During a recent conversation with a friend regarding the removal of the Lady of Justice statue (about which I have written before), he referred to the brilliance of removing the statue for a day, only to have it be reinstated the next.
Of course, it was in a slightly different place, he reiterated, but the fact that mosque-goers could see the statue, and that this is problematic for most Muslims, even moderates, was the reason the government had to.
That’s why, while it was removed, no statements were made about its reinstatement.
Quietly and suddenly, the statue sprung up from the ashes.
This was the government’s brilliant move, its Hefazat checkmate. It flipped the bird to the religious extremists and won over the tolerant, peace-loving moderates, who (we would like to believe) make up most of the population.
A dog with a bone
But, as the popular Bengali saying goes, you allow someone to sit, and suddenly, they want to lie down. Hefazat is no different.
Being able to convince the current government (which is the closest thing we have to secularism right now, sadly) was a power trip, which Hefazat had perhaps not experienced in recent years. And why wouldn’t they? They had, in essence, won.
When they asked for every single statue to be removed, it wasn’t surprising.
If you can turn a secular space, such as the courts, into a religious space, so can you the entire country, which is meant to be the same. It is meant to represent an entire people, especially when it comes to religion, and not the majority.
Sultana Kamal’s logical reasoning, which eventually led to her commenting that mosques shouldn’t take up secular space if statues (if they are indeed deemed to be religious symbols) aren’t either, led to Hefazat’s violent verbal retaliation: “If you come out to the streets, we will break every bone in your body.”
They also demanded that she be arrested. But who cares anymore when violence is the answer to everything?
If your empathy is triggered (or triggered most) when it involves your religion, the battle is already lost. You have already coloured people into categories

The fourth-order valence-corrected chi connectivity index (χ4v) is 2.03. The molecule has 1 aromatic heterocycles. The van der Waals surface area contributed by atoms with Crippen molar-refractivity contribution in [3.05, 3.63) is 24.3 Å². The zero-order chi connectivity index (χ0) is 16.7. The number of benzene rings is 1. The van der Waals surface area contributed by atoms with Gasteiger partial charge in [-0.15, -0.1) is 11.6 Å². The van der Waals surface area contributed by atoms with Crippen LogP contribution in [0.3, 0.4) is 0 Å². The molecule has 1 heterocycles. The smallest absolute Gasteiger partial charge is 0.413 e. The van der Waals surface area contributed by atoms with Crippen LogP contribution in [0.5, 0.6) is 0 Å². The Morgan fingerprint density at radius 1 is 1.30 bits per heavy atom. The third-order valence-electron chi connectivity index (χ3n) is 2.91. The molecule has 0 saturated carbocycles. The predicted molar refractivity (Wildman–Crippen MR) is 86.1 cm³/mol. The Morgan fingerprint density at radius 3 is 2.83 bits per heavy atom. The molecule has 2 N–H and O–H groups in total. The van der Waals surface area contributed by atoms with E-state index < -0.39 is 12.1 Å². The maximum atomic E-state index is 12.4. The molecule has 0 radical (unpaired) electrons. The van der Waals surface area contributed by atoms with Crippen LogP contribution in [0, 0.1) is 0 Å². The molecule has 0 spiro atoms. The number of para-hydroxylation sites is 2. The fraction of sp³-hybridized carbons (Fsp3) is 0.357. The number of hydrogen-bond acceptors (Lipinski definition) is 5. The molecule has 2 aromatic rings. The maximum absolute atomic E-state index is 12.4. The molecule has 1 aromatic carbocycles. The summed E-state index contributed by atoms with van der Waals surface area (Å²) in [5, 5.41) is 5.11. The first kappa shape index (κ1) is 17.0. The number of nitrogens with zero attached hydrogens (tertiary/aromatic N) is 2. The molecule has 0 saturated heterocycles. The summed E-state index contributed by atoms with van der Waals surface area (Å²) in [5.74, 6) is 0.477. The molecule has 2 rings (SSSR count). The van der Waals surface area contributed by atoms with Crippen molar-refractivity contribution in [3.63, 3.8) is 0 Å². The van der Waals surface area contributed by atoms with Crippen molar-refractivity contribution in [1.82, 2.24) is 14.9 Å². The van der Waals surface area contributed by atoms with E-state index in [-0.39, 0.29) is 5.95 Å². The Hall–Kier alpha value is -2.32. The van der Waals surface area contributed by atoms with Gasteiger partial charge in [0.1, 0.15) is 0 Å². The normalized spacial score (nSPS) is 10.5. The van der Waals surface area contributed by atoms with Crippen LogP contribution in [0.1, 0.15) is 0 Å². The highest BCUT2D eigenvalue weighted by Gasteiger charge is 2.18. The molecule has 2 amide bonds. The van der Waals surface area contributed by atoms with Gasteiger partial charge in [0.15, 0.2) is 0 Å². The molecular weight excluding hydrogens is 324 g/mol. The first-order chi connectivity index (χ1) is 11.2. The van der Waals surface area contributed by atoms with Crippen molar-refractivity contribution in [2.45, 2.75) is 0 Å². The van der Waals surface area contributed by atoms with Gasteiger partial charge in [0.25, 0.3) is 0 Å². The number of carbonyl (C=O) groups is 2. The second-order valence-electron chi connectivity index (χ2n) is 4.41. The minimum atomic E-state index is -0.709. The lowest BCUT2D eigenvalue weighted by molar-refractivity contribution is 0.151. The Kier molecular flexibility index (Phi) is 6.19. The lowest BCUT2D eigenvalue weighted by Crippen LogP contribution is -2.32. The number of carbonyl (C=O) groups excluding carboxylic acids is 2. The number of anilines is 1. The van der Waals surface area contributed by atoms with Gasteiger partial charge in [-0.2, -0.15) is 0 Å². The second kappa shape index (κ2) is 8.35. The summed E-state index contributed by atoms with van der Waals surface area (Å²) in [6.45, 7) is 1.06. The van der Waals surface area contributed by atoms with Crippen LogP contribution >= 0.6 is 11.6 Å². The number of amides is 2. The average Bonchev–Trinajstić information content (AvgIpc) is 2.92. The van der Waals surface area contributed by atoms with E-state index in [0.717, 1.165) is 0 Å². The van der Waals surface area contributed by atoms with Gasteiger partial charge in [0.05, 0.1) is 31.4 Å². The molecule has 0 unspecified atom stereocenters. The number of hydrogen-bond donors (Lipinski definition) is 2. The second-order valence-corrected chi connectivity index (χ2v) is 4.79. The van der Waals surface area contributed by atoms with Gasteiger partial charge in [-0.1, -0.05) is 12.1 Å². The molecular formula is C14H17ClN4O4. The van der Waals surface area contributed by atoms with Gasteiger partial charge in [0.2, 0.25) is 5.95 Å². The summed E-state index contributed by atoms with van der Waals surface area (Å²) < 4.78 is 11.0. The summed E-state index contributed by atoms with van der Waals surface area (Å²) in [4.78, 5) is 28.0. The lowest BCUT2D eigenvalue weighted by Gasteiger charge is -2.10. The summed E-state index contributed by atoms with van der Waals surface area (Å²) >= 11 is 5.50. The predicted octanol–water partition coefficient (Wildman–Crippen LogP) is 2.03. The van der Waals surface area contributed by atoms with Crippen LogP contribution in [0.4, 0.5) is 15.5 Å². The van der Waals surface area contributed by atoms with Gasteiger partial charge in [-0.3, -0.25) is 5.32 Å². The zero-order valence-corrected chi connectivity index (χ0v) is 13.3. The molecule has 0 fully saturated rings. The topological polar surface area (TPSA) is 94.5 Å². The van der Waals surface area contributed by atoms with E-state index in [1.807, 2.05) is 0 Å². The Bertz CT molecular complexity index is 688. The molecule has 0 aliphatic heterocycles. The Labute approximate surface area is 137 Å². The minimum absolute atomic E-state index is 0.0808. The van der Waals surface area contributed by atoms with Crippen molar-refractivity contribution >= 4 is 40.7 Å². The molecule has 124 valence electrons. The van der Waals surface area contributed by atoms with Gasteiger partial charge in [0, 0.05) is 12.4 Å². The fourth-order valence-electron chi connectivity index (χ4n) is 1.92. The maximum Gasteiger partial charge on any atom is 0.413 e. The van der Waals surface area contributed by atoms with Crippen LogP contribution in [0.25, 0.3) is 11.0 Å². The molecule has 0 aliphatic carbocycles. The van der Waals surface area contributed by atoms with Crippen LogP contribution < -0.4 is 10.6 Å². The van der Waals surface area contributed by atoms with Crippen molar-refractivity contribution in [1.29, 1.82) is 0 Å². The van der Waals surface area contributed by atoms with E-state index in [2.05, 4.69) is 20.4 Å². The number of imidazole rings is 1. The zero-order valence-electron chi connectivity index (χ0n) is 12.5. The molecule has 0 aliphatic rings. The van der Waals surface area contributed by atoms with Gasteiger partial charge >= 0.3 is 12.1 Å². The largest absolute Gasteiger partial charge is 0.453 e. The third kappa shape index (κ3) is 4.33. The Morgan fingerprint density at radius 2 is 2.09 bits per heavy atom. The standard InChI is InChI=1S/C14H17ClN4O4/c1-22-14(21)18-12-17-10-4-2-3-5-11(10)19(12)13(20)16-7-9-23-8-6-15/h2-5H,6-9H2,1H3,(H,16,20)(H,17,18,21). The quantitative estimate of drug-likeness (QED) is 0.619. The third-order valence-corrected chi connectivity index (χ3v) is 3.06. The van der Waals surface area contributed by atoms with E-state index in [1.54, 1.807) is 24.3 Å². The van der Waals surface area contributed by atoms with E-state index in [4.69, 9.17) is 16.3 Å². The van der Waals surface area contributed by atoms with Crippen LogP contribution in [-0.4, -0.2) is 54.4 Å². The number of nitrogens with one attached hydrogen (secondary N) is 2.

Bad to the bone
In Rangamati, Bengali settlers torched and looted the houses of indigenous peoples.
What leads a community to band together (yes, a great thing) against another (a truly terrible happenstance)?
What leads their faculties to consider retribution and vengeance first, and in the form of violent righteousness?
Let me say it outright: A group like Hefazat is no good for the country.
What does a group like Hefazat have to do with anyone? Well, when Israeli apartheid rages the lands of the Gaza strip and the West Bank, people claim solidarity with them. Not because a people are being systematically treated as sub-humans, but because they are Muslims.
If your empathy is triggered (or triggered most) when it involves your religion, the battle is already lost. You have already coloured people into categories. You have, by the fact of their birth, presumed a people to be more worthy of your care.
This is the kind of sentiment that Hefazat propagates. One could argue that Hefazat is a product of this sentiment (the chicken or the egg?), but that is an argument for historians.
What do we do now with the monster of fundamentalism in our midst? This isn’t specific to Hefazat either. If they think they can get away with ordering physical violence against a citizen, publicly, where will they draw the line?
A bone to pick
Sultana Kamal is right to say that “you cannot say anything in this country.” Least of all if it can be misconstrued as hurting religious sentiments.
Much of this has been allowed to happen because of the apathy the government, and powerful individuals within the community, and the community itself have shown towards religious intolerance.
Are we too emotional to entertain a thought foreign to our microcosm? Are certain thoughts so ingrained in us and in our society that we can’t rebel against them?
If these series of incidents have taught us anything, it is that we are terrible at being objective when the need arises.
We are unable to see the opposite side of things, we are unable to empathise with people unless they hold up mirrors so that we may see ourselves reflected back.
Question your religion? Argue against patriotism? Doubt the facts which led to your country’s independence? Unacceptable.
You can’t have one without the other. You can’t choose which subjects are OK to criticise, which are not.
Freedom must go both ways. How much longer must we tread this one-way street before every bone in our body is broken?
SN Rasul is an Editorial Assistant at the Dhaka Tribune.